176  Malta 12 102 2 10 90 33 300 −267 16 0.157 UEFA
177  Bahamas 5 14 4 3 7 20 43 −23 15 1.071 CONCACAF
178  Macau 10 37 4 2 31 16 168 −152 14 0.378 AFC
179  Guinea-Bissau 7 14 3 4 7 11 20 −9 13 0.929 CAF
180  Aruba 6 16 4 1 11 23 42 −19 13 0.812 CONCACAF
181  Dominica 6 20 3 4 13 15 54 −39 13 0.650 CONCACAF
182  Afghanistan 5 16 4 1 11 11 51 −40 13 0.812 AFC
183  Laos 5 28 3 4 21 23 125 −102 13 0.464 AFC
184  Liechtenstein 6 60 2 6 52 23 185 −162 12 0.200 UEFA
185  Myanmar 4 16 3 2 11 11 41 −30 11 0.687 AFC
186  Cook Islands 6 20 3 1 16 16 63 −47 10 0.500 OFC
187  Guam 3 14 3 1 10 9 57 −48 10 0.714 AFC
188  American Samoa 5 18 3 1 14 11 136 −125 10 0.556 OFC
189  Mauritania 6 16 2 3 11 13 31 −18 9 0.562 CAF
190  Bhutan 2 12 3 0 9 9 58 −49 9 0.750 AFC
191  U.S. Virgin Islands 5 15 3 0 12 8 80 −72 9 0.600 CONCACAF
192  Andorra 5 52 2 3 47 14 162 −148 9 0.173 UEFA
193  Djibouti 5 15 2 2 11 8 57 −49 8 0.533 CAF
194  São Tomé and Príncipe 5 10 2 1 7 5 25 −20 7 0.700 CAF
195  Somalia 7 13 1 3 9 3 29 −26 6 0.462 CAF
196  Mauritius 8 20 1 3 16 14 52 −38 6 0.300 CAF
197  Brunei 4 16 2 0 14 5 62 −57 6 0.375 AFC
198  Cayman Islands 6 16 0 5 11 6 35 −29 5 0.313 CONCACAF
199  Saar 1 4 1 1 2 4 8 −4 4 1.000 defunct
200  Central African Republic 3 10 1 1 8 8 21 −13 4 0.400 CAF
201  Comoros 4 10 0 4 6 5 21 −16 4 0.400 CAF
202  Pakistan 9 32 0 4 28 13 122 −109 4 0.125 AFC
203  Eritrea 5 10 0 3 7 4 20 −16 3 0.300 CAF
204  British Virgin Islands 5 10 0 3 7 7 34 −27 3 0.300 CONCACAF
205  Turks and Caicos Islands 5 10 1 0 9 6 46 −40 3 0.300 CONCACAF
206  South Sudan 2 4 0 2 2 2 7 −5 2 0.500 CAF
207  Seychelles 6 16 0 2 14 6 46 −40 2 0.125 CAF
208  San Marino 7 66 0 2 64 11 310 −299 2 0.030 UEFA
209  South Yemen 1 2 0 1 1 4 7 −3 1 0.500 defunct
210  Tuvalu 1 4 0 1 3 2 22 −20 1 0.250 OFC
211  Kosovo 1 10 0 1 9 3 24 −21 1 0.100 UEFA
212  Montserrat 5 9 0 1 8 8 45 −37 1 0.111 CONCACAF
213  Anguilla 5 10 0 1 9 2 41 −39 1 0.100 CONCACAF
214  Gibraltar 1 10 0 0 10 3 47 −44 0 0.000 UEFA
215  Timor-Leste 4 16 0 0 16 6 80 −74 0 0.000 AFC
Footnotes
  1. ^ Teams are ranked by total points, then by goal difference, then by goals scored. Note that this column does not represent any official rankings.
  2. ^ Only qualifying campaigns are counted where the team played at least one match that was not annulled.
  3. ^ The three points for a win system is used.

Top scorers in preliminary competition (1934–2018)[edit]

# Nation Player Goals Games
played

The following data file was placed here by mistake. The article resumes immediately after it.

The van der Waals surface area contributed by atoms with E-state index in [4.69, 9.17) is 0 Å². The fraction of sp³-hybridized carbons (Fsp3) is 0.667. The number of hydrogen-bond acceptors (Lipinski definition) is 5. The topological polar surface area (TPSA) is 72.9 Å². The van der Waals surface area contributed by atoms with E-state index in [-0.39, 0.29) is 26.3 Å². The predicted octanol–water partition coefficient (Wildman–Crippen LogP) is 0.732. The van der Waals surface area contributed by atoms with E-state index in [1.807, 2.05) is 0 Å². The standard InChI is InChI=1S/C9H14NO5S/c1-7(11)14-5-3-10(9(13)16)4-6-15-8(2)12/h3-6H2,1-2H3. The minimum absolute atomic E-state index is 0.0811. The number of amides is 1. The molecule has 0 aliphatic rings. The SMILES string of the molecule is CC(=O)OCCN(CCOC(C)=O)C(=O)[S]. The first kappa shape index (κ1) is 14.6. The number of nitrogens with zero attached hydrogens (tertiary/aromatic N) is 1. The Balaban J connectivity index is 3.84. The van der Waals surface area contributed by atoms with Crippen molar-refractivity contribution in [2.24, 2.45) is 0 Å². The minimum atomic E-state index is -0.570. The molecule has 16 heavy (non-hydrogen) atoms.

Goal
ratio
Qualification tournaments
1 Guatemala Carlos Ruiz 39 47 0.75 2002 (8 goals), 2006 (10), 2010 (6), 2014 (6), 2018 (9)
2 Iran Ali Daei 35 50 0.70 1994 (7 goals), 1998 (9), 2002 (10), 2006 (9)
3 Portugal Cristiano Ronaldo 30 38 0.79 2006 (7 goals), 2014 (8), 2018 (15)
4 Iran Karim Bagheri 28 29 0.97 1998 (19 goals), 2002 (8), 2010 (1)
5 Japan Kazu Miura 27 25 1.08 1994 (13 goals), 1998 (14)
6 Ukraine Andriy Shevchenko 26 40 0.65 1998 (4 goals), 2002 (10), 2006 (6), 2010 (6)
7 Australia Tim Cahill 25 36 0.69 2006 (7 goals), 2010 (4), 2014 (3), 2018 (11)
8 Honduras Carlos Pavón 25 37 0.68 1998 (2 goals), 2002 (15), 2006 (1), 2010 (7)
9 Bosnia and Herzegovina Edin Džeko 24 31 0.77 2010 (9 goals), 2014 (10), 2018 (5)
10 Mexico Jared Borgetti 23 24 0.96 2002 (6 goals), 2006 (14), 2010 (3)
11 Poland Robert Lewandowski 21 28 0.75 2010 (2 goals), 2014 (3), 2018 (16)
12 Costa Rica Paulo Wanchope 21 37 0.57 1998 (6 goals), 2002 (7), 2006 (8)
13 Argentina Lionel Messi 21 45 0.47 2010 (4 goals), 2014 (10), 2018 (7)
14 Uruguay Luis Suárez 21 48 0.44 2010 (5 goals), 2014 (11), 2018 (5)
15 Australia Archie Thompson 20 15 1.33 2002 (16 goals), 2006 (2), 2014 (2)
16 Trinidad and Tobago Stern John 20 49 0.41 1998 (3 goals), 2002 (3), 2006 (12), 2010 (2)
17 New Zealand Vaughan Coveny 19 19 1.00 1998 (4 goals), 2002 (9), 2006 (6)
18 Haiti Emmanuel Sanon 19 20 0.95 1974 (11 goals), 1978 (8)
19 Portugal Pauleta 19 24 0.79 2002 (8 goals), 2006 (11)
20 Sweden Zlatan Ibrahimović 19 29 0.66 2002 (1 goal), 2006 (8), 2010 (2), 2014 (8)
21 Argentina Hernán Crespo 19 33 0.58 1998 (3 goals), 2002 (9), 2006 (7)
22 Ivory Coast Didier Drogba 18 19 0.95 2006 (9 goals), 2010 (6), 2014 (3)
23la Burkina Faso Moumouni Dagano 18 24 0.75 2002 (1 goal), 2006 (5), 2010 (12)